If your creative agency like most businesses, you know that getting the most bang for your buck from your marketing dollars is crucial to success. If you use needledrop or custom production music in any of your marketing, making the switch to royalty free music in your marketing activities, whether on social media or at live events, can save you thousands of dollars per project, making switching to stock music an effective strategy for increasing your bottom line.
If you market using video on social media sites, creating videos for YouTube or other video agregators is key to your success. However, professional production can cost tens of thousands of dollars, from actors to equipment, to full out production companies, editors, script writers, and more. Adding to this expense is custom music, which can run you anywhere from several hundred to several thousands for a couple minutes of music, especially if you’re looking for exclusivity. In fact, many production houses build in music licensing fees anywhere from $5000 to $20,000 depending on the project’s overall budget. All this for an online video?
You can trim the fat, thereby increasing your video’s overall effectiveness and increasing your ROI by switching to inexpensive royalty free music. Sure, it’s not exclusive, and sure, you’re not going to have Miley Cyrus’s latest twerk. However, finding something similar sounding by a professional musician in a royalty free music library will save you tens of thousands in licensing fees. If you can avoid needledrop libraries, where they charge you a fee per use, you can even make your project even more cost-effective. At productiontrax.com, you can get a professionally produced pop soundtrack for your next YouTube video for less than $50, with no needledrop fees, and no royalties to pay.
By cutting out unnecessary licensing costs, you can remove bloat from your project’s overall cost. If you could lower your marketing spend by $5000, and still get comparable results, it seems like a no-brainuh. Let’s face it, it’s the internet. No one is going to care (or even remember) that you got the exclusive rights to Twerkatwerk, 2013’s top pop smash, for your viral video. Royalty free music is a perfect substitute: it’s plenty cheaper, and sounds just as good.
This week, we’re featuring the Production Music track My Friend, ID 378834, a nostalgic folk pop cut that is great for peaceful, reflective moments in any type of multimedia project (such as the stock footage clips we paired it up with). This piece of royalty free music isn’t your typical stock music track: it’s packed with emotion and pensive thought, with gentle acoustic guitar strumming and interspersed piano melodies moving the piece forward while reflecting on all that is and was.
For demonstration purposes, we’ve combined this track with some amazing nature stock footage: clips 350535 (a large tree branch dripping from rain) and 350306 (a stately tree with autumn-colored leaves gently flowing in a fall breeze). The clips are peaceful and reflective, and show off the emotional nature of this week’s royalty free music pick.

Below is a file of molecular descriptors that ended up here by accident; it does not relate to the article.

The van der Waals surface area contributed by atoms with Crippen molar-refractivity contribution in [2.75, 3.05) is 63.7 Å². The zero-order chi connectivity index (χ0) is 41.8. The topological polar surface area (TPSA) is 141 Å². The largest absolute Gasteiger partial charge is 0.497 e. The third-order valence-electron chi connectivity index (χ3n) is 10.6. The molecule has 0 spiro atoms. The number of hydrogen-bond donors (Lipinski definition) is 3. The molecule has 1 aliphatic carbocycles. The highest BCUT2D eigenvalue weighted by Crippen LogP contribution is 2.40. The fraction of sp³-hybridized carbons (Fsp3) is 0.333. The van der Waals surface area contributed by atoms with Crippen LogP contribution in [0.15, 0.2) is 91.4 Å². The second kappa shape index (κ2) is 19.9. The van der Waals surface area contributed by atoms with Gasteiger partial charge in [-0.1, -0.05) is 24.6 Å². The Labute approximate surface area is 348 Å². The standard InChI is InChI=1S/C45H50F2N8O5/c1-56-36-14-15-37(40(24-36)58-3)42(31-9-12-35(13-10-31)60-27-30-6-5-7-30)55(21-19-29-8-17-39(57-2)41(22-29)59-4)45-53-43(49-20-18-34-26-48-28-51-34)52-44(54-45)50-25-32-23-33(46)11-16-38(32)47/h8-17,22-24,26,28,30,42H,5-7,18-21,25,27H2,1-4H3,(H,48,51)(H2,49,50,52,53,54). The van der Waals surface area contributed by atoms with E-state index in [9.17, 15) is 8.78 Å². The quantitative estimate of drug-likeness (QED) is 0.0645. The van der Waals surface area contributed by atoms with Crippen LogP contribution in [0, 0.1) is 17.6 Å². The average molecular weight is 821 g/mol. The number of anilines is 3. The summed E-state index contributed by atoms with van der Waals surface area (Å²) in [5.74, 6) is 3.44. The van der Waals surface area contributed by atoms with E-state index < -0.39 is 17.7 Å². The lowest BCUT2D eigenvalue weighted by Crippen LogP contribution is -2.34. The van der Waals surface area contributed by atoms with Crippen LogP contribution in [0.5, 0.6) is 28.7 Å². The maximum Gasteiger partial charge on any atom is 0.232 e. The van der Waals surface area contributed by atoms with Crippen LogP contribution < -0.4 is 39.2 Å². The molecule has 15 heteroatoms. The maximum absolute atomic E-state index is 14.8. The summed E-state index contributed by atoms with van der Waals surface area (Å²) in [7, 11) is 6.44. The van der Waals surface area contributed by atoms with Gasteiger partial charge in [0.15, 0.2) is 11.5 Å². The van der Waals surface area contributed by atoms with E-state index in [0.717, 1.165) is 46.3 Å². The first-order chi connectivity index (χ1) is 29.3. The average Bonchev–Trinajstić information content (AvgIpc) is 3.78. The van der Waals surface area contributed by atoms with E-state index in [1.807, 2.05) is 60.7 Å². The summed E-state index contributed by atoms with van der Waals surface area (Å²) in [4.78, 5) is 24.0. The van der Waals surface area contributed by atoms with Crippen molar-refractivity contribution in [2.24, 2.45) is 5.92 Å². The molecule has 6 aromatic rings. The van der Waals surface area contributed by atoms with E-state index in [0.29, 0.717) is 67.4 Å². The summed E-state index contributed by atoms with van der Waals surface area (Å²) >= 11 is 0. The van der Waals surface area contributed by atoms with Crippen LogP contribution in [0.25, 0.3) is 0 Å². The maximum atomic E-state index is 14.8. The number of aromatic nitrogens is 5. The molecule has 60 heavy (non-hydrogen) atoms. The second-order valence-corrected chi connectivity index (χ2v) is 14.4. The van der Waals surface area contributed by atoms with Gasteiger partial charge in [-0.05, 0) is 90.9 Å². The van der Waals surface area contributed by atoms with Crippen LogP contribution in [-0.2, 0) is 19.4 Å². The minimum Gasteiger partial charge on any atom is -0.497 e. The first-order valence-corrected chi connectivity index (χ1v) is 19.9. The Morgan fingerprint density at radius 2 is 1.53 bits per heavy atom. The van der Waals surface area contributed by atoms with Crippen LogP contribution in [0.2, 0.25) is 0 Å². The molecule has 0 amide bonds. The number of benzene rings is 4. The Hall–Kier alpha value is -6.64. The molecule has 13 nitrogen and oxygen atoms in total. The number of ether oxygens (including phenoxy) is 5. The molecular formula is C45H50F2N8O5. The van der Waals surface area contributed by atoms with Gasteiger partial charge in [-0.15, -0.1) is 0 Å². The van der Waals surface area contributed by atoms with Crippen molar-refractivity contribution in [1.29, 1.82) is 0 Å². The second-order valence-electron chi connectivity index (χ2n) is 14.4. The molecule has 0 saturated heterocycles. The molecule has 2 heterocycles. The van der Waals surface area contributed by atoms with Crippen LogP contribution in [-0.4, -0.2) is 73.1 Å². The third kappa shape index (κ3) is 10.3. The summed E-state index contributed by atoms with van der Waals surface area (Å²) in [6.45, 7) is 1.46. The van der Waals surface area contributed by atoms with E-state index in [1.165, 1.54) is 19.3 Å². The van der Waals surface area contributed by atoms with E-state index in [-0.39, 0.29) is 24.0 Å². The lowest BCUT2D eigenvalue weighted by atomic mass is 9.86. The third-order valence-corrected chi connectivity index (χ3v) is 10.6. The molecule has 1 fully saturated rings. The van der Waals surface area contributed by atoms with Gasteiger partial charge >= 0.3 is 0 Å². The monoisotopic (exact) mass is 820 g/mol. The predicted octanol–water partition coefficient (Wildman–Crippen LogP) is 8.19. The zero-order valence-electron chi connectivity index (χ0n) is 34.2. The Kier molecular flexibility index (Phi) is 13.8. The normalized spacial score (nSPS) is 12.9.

If you’ve ever filmed a scene on a windy day or outside on a busy street, you know how valuable sound effects are for recreating or even creating ambience and the audio landscape from scratch. If you’re a seasoned sound editing pro, or a beginner looking to get in on the basics, follow these three tips to create a vibrant soundtrack for your film or video using royalty free sound effects.
1) Start with variety, avoid looping. It can be tempting to put sound effects on loop. But if you need to create a soundscape of a busy intersection with lots of cars passing by, select several different cars and different “car passing by” sound effects. Why? Think about it: when you’re on the street, does the same care pass you by 30 times in 2 minutes? No, they’re all different. So find as many different drive-by sound effects as you can, and do your best not to loop the same one over and over again. You can vary timing of entrances, stagger multiple, even mess with the eq or tone of individual effects if you only have a couple to work with. This will enhance realism, and give you the most realistic sound.
2) Pick dry sound effects over affected effects. In other words, add your own reverb (echo). No two sound effects are going to have been recorded in the same space, so to make your audience believe their ears, you’ll have to tweak the reverb a bit. In a cave? Add some echo. On a windy mountain top, go as dry as you can. In a tiled room, put just enough reverb on the effect to make it sound like the noises are bouncing off the tiles. When you do this, be sure to take note of your reverb settings, and try to get a consistent sound when you’re creating sounds in the same “room”.
3) Use your ears in real life. Go out to the ocean and listen. Really listen. What do you hear on that shoreline? Is it realistic to put a barge passing by in your soundbed in a beach scene? Not likely. Listening closely to the way rooms and locations sound in real life will help you create better, more realistic sounding atmospheres. It will also get your creative juices flowing. Can you hear construction outside an office window? How about the sound of kids playing in a park — the rub of a slide, or the thud of falling to the ground? Getting a grasp on the individual elements that make up chaos is an important step in the soundtrack creation process.